SPECIAL COVERAGE
CHANDIGARH

LUDHIANA

DELHI


THE TRIBUNE SPECIALS
50 YEARS OF INDEPENDENCE

TERCENTENARY CELEBRATIONS
M A I L B A G

Stay vindicates students’ stand on quota

The Supreme Court stay order is a vindication of the stand of Youth For Equality, which is at the forefront of the movement against caste-based quotas in educational institutions. The UPA government is furthering caste and communal divisions through its politics of quota.

Nehru had warned that the policy of reservation is “not only folly, but disastrous.” In a letter to the Chief Ministers on July 27, 1961, Nehru wrote: “I want my country to be a first class country in everything. The moment we encourage the second-rate, we are lost...If we go in for reservations on a communal or caste basis, we swamp the bright and able people and remain second-rate or third rate...”

On Sept 6, 1990, the late Rajiv Gandhi criticised in Parliament the V.P. Singh government’s decision to implement 27 per cent quota for OBCs in government jobs. He said: “It was the British who tried to divide our country on caste and religion and today it is the Raja Sahib (V.P. Singh) who is trying to divide out country on caste and religion...”

Alas, today, a government controlled by Sonia Gandhi is doing much worse. The Supreme Court’s intervention is a positive development and politicians, particularly of the Congress, must give up their divisive policies in the light of what Nehru and Rajiv Gandhi had said then and what the apex court is saying now.

AVUTHU SRIHARI, Hyderabad


 

II

Merit and talent are being compromised at the altar of caste-based quotas. What right does the government have to create distinct communities on the basis of their backwardness when they may be economically far better and advanced than others?

Instead of giving them reservation, why not give them a chance to compete at general level and, if selected, give them concessions in fee and other financial help?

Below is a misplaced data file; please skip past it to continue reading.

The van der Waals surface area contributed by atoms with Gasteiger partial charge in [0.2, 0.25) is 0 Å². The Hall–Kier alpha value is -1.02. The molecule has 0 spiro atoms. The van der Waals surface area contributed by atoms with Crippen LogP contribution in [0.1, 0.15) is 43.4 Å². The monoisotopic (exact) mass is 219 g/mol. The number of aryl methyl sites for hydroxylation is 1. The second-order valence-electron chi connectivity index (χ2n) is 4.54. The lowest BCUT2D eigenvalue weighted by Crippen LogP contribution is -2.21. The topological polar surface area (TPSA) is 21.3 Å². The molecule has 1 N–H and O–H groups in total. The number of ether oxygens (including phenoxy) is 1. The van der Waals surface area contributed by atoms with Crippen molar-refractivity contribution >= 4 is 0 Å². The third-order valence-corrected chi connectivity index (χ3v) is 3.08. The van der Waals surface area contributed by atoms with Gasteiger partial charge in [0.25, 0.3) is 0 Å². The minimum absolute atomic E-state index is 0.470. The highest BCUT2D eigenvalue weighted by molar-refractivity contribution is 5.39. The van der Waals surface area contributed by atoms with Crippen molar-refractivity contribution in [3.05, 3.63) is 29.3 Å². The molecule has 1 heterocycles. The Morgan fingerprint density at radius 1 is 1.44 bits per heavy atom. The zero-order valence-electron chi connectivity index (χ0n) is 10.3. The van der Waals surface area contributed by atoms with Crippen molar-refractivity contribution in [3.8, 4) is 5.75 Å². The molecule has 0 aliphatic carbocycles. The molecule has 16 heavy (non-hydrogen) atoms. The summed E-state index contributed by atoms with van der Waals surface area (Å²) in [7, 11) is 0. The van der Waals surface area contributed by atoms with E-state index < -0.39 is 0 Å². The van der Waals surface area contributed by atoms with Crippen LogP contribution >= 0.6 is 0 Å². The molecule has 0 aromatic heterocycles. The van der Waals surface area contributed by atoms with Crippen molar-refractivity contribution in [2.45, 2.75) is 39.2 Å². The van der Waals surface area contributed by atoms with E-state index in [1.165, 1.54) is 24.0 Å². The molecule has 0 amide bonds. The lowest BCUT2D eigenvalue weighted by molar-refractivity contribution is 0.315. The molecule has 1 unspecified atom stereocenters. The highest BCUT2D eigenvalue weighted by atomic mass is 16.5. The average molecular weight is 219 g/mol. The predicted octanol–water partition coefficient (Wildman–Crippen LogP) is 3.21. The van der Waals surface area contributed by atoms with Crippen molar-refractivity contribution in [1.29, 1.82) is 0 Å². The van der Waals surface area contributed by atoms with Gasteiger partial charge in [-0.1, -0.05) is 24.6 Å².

MEENAL PANT, Nahan (HP)

III

Union HRD Minister Arjun Singh should get his priorities right before it is too late for himself and the nation. Instead of trying to convince the Supreme Court against its judgement, he should start a National Movement for Mass Education.

He should consider the plight of the average middle class people finding it hard to get their children admitted in primary and high schools run by the missionaries and private business houses.

The government has failed to ensure basic education to our children. The standards of government schools have gone from bad to worse.

The Centre should mobilise available resources of government schools, improve their capabilities and standards, open new schools on a war footing so that we do not have to beg English missionary and public schools for seats of our children.

MUKESH BANSAL, Chandigarh

IV

The court should have taken the available data into consideration. The Mandal Commission report contains data pertaining exclusively to the OBCs. The Central Statistical Organisation and the National Sample Survey Organisation collect and maintain data and share them with the National SC/ST Commission and the National Commission for Backward Classes for inclusion and exclusion of different castes from the official list.